"How know you that it is with Alessandro?" she said.
"Because she has written it here!" cried Felipe, defiantly holding up his little note. "She left this, her good-by to me. Bless her! She writes like a saint, to thank me for all my goodness to her,-- I, who drove her to steal out of my house like a thief!"
The phrase, "my house," smote the Senora's ear like a note from some other sphere, which indeed it was,-- from the new world into which Felipe had been in an hour born. Her cheeks flushed, and she opened her lips to reply; but before she had uttered a word, Luigo came running round the corner, Juan Can hobbling after him at a miraculous pace on his crutches. "Senor Felipe! Senor Felipe! Oh, Senora!" they cried. "Thieves have been here in the night! Baba is gone,-- Baba, and the Senorita's saddle."
A malicious smile broke over the Senora's countenance, and turning to Felipe, she said in a tone -- what a tone it was! Felipe felt as if he must put his hands to his ears to shut it out; Felipe would never forget,-- "As you were saying, like a thief in the night!"
With a swifter and more energetic movement than any had ever before seen Senor Felipe make, he stepped forward, saying in an undertone to his mother, "For God's sake, mother, not a word before the men! -- What is that you say, Luigo? Baba gone? We must see to our corral. I will come down, after breakfast, and look at it;" and turning his back on them, he drew his mother by a firm grasp, she could not resist, into the house.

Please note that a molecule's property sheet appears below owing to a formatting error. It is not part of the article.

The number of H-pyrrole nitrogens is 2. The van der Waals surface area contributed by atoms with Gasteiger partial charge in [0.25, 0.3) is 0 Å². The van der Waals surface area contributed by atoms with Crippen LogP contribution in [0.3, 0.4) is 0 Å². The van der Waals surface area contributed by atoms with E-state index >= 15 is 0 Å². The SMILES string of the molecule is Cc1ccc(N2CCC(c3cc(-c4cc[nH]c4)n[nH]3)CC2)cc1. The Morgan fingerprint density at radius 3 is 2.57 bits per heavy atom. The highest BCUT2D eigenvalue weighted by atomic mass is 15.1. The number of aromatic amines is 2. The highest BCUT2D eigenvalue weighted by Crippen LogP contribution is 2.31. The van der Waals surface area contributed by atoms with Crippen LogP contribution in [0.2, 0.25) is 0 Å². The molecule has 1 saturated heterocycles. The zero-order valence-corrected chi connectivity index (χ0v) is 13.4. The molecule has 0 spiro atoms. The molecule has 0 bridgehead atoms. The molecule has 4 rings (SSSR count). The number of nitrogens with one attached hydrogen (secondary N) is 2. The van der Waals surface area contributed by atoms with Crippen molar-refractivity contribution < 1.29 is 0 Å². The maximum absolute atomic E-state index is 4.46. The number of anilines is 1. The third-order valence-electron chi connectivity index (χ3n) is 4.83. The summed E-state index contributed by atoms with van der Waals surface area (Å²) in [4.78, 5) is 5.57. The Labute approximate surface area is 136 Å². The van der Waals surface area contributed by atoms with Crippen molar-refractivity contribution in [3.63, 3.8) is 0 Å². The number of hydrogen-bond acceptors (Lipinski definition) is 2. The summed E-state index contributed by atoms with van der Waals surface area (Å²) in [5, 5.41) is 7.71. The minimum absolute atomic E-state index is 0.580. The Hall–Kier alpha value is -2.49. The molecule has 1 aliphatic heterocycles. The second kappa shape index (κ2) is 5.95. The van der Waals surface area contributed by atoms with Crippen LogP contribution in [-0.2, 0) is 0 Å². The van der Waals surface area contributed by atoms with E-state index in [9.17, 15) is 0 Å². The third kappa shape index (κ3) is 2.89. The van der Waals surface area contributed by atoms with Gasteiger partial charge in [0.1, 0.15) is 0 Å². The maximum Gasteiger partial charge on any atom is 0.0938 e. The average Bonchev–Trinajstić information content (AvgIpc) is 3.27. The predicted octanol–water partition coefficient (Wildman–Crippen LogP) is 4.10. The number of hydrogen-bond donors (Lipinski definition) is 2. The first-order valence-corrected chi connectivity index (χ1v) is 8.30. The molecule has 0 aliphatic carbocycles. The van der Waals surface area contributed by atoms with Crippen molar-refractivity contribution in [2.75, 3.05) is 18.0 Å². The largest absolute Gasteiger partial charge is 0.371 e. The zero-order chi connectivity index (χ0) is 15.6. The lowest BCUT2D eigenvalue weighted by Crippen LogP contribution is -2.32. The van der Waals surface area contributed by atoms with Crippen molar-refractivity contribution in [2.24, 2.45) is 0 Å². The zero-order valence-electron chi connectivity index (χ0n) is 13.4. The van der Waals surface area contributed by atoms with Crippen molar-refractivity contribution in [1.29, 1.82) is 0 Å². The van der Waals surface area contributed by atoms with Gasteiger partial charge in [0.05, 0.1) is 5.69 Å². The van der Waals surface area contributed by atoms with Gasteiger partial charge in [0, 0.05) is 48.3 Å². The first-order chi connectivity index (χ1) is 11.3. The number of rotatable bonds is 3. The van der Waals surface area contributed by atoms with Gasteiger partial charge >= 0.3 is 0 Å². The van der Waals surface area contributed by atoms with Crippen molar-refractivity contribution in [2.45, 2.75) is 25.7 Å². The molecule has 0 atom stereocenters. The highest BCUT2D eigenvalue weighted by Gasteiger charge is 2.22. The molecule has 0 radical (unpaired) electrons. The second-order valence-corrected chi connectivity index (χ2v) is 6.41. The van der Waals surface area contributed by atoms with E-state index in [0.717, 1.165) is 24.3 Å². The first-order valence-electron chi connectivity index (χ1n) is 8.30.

She gazed at him in sheer, dumb wonder.
"Ay, mother," he said, "you may well look thus in wonder; I have been no man, to let my foster-sister, I care not what blood were in her veins, be driven to this pass! I will set out this day, and bring her back."
"The day you do that, then, I lie in this house dead!" retorted the Senora, at white heat. "You may rear as many Indian families as you please under the Moreno roof, I will at least have my grave!" In spite of her anger, grief convulsed her; and in another second she had burst into tears, and sunk helpless and trembling into a chair. No counterfeiting now. No pretences. The Senora Moreno's heart broke within her, when those words passed her lips to her adored Felipe. At the sight, Felipe flung himself on his knees before her; he kissed the aged hands as they lay trembling in her lap. "Mother mia," he cried, "you will break my heart if you speak like that! Oh, why, why do you command me to do what a man may not? I would die for you, my mother; but how can I see my sister a homeless wanderer in the wilderness?"
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